Amid the fluffy how-tos and stat-heavy (and often depressing) scholarly treatises, every so often appears an inspiring narrative about the world we live in, often a mix of awed appreciation and a thoughtful examination of how we affect and are affected by the nature around us. There are famous classics — perhaps most recognizable are Henry David Thoreau’s Walden and Rachel Carson’s Silent Spring — as well as new contenders coming off the presses every few weeks.
The “green” genre has been prolific in recent years. A search for “environmental, green” in the Books category on Amazon.com produces 5,336 results, including titles as varied as Billion Dollar Green: Profit from the Eco Revolution, The Green Beauty Guide, The Green Zone: The Environmental Costs of Militarism and Catholics Going Green. It seems that every niche group and every angle has been covered, though no doubt dozens of books in the years to come will jump up to prove me wrong.
To date, my favorite 21st-century environmental book is American Earth: Environmental Writing Since Thoreau, a collection of essays, poems, songs, cartoons and excerpts that, admittedly, includes several not-so-recent but worthy writings. I’ve enjoyed sampling the wide range of authors, and have picked up a bit of American environmental history in the process. I’ve also recently discovered French author Jean Giono, who wrote the (quite) short and beautiful story The Man Who Planted Trees (Vogue, 1954). Even for readers without a passion for environmentalism, it’s a moving story of dedication and an individual’s ability to create change, as well as of hope. And my list wouldn’t be complete without mentioning Walt Whitman. I know of no other writer who so sweeps up his readers into the exuberance of nature — getting out under the sky, toes in the dirt, hair tangled in the wind and the sun warming your skin into a feeling that is nothing so much as it is of living.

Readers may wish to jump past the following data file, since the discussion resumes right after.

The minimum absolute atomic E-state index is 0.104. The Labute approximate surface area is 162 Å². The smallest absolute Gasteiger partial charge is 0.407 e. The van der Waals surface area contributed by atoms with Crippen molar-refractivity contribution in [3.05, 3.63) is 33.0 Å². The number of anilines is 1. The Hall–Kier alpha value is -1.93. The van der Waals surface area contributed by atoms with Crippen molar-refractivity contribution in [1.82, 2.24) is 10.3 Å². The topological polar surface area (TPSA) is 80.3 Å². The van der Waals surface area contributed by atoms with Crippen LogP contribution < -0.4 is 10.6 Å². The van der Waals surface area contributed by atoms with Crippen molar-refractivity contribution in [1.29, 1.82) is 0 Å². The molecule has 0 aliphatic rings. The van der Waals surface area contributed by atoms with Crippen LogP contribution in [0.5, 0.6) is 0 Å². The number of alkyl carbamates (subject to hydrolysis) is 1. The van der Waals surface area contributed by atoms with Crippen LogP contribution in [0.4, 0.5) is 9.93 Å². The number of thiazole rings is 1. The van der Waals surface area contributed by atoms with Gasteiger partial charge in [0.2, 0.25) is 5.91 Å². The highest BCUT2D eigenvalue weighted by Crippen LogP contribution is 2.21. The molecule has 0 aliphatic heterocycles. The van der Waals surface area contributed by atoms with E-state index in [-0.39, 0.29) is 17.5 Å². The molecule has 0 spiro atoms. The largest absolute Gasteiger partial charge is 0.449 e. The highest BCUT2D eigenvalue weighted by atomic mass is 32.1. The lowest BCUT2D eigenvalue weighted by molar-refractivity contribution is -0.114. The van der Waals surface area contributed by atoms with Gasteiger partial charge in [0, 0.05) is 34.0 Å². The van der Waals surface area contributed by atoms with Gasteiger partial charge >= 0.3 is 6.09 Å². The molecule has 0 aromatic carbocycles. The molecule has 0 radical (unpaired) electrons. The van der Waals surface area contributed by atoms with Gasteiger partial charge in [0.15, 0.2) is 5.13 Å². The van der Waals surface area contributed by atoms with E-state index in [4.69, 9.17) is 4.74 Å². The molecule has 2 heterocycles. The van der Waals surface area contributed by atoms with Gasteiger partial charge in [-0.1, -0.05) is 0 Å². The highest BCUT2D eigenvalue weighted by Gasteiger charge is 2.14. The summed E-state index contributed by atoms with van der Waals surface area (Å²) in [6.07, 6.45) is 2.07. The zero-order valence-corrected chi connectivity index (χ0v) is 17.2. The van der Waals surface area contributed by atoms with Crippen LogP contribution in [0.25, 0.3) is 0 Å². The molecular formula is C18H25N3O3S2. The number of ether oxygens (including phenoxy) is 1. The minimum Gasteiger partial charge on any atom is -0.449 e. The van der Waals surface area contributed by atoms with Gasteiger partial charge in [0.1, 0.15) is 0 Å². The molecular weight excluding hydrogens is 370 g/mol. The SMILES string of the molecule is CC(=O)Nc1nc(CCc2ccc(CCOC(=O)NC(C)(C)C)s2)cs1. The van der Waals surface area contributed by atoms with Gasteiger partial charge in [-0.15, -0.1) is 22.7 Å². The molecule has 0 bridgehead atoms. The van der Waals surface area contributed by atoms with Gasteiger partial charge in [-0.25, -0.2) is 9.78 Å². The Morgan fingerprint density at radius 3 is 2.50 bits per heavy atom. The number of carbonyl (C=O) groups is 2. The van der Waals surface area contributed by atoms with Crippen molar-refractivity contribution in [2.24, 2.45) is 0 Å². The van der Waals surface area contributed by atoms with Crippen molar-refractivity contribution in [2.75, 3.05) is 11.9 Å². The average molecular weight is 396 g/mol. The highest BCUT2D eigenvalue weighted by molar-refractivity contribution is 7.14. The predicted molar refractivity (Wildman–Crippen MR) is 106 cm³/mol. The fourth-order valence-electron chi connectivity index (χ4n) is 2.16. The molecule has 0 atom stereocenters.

If there is a fault with any of these books, it's that they can be too convincing — after a few pages the reader may be pulled to mark the page and step out the front door onto grass, under trees and among insects, critters and flowers.
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